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George Cukor helped transform a moody Victorian stage melodrama (previously filmed in Britain in 1939) into a gothic Hollywood romantic thriller. Ingrid Bergman stars as a meek, uncertain heiress courted and married in a whirlwind romance by the debonair Charles Boyer, but when they move back into her childhood home she begins losing her grip on reality and becomes convinced that her husband is trying to drive her insane. Joseph Cotten, rather stiff and colorless next to the anguished Bergman and charming and lively Boyer, is the heroic Scotland Yard detective who becomes enamored of the skittish woman who is slowly succumbing to madness. The grand, glorious sets and elegant photography recall Hitchcock's Rebecca, another lush Hollywood gothic melodrama of a retiring young wife overwhelmed by the history of her abode, and Gaslight is still assumed by some to be a Hitchcock film (the Bergman connection doesn't help the confusion). It's really a rather straightforward thriller with a forced plot device, but under Cukor's control the tightly constructed script is given the full MGM treatment, then reined in for intimate moments of harrowing suspense. Boyer brilliantly played off his continental lover reputation by adding an undercurrent of malevolence and Bergman won an Oscar for her haunted performance. It also marks the memorable debut of Angela Lansbury as a saucy maid unwittingly drawn into Boyer's master plan. --Sean Axmaker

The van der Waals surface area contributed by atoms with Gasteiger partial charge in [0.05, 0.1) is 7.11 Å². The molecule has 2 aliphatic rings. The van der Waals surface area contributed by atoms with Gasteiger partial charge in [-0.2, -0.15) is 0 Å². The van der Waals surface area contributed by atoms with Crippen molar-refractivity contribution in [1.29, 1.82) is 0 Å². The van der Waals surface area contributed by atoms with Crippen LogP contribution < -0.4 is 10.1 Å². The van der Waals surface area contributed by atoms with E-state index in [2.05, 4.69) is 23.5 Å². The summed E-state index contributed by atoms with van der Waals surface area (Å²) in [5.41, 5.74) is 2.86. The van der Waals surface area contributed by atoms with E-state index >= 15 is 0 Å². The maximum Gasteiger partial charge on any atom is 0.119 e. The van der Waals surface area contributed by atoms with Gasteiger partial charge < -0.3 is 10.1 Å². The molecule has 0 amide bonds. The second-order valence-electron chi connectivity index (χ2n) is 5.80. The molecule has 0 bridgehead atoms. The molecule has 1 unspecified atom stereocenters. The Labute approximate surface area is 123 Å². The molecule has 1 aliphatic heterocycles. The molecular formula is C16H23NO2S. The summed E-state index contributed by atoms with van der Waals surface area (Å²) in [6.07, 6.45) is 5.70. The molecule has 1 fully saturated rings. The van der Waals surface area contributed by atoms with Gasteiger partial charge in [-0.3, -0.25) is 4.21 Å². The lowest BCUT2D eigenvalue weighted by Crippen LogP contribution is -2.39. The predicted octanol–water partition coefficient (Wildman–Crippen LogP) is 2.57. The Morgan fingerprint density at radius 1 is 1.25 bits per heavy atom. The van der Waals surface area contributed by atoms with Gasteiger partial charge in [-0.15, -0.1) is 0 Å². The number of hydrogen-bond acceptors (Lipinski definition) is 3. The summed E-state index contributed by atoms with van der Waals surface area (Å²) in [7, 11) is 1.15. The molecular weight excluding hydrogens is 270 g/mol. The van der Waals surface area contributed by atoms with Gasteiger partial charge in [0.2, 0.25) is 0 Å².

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Top Customer Reviews
The plot is simple yet satisfying: An unstable woman and her husband move back into her childhood home, where a murder had taken place years earlier. She slowly begins losing grip on reality and becomes convinced that her husband is trying to drive her insane. Or is he? It adds up to a diabolical, atmospheric thriller, which won Bergman her first, but not last, Oscar.
By today's standards GASLIGHT may be seen as slow-moving and obvious. But no modern film can match this picture's intricate psychology. Beautifully filmed in a gloomy, atmospheric black-and-white, GASLIGHT exhibits all the classic visual elements of '40s film noir. The attention to detail is more obvious than in many modern films and heightens the suspense. The benighted streets of London are cloaked with fog, and the large, lonely house where most of the action takes place, is filled with shadows and strange noises. The paranoid, claustrophobic world of Paula's confinement is also effectively conveyed. This is the kind of effectively-crafted, well-acted motion picture that rises above its faults to earn its "classic" appellation. It's a must!
She loves him enough to tell him that her aunt left her a house in London. Soon after, they get married and move there. Unfortunately for her, he's not as he once seemed.
We see Paula getting driven mad by her husband. She does not leave the house, she does not have any friends. The best part about this film was that everything was done so gradually and the husband acted in such a way that Paula didn't even realise what was happening.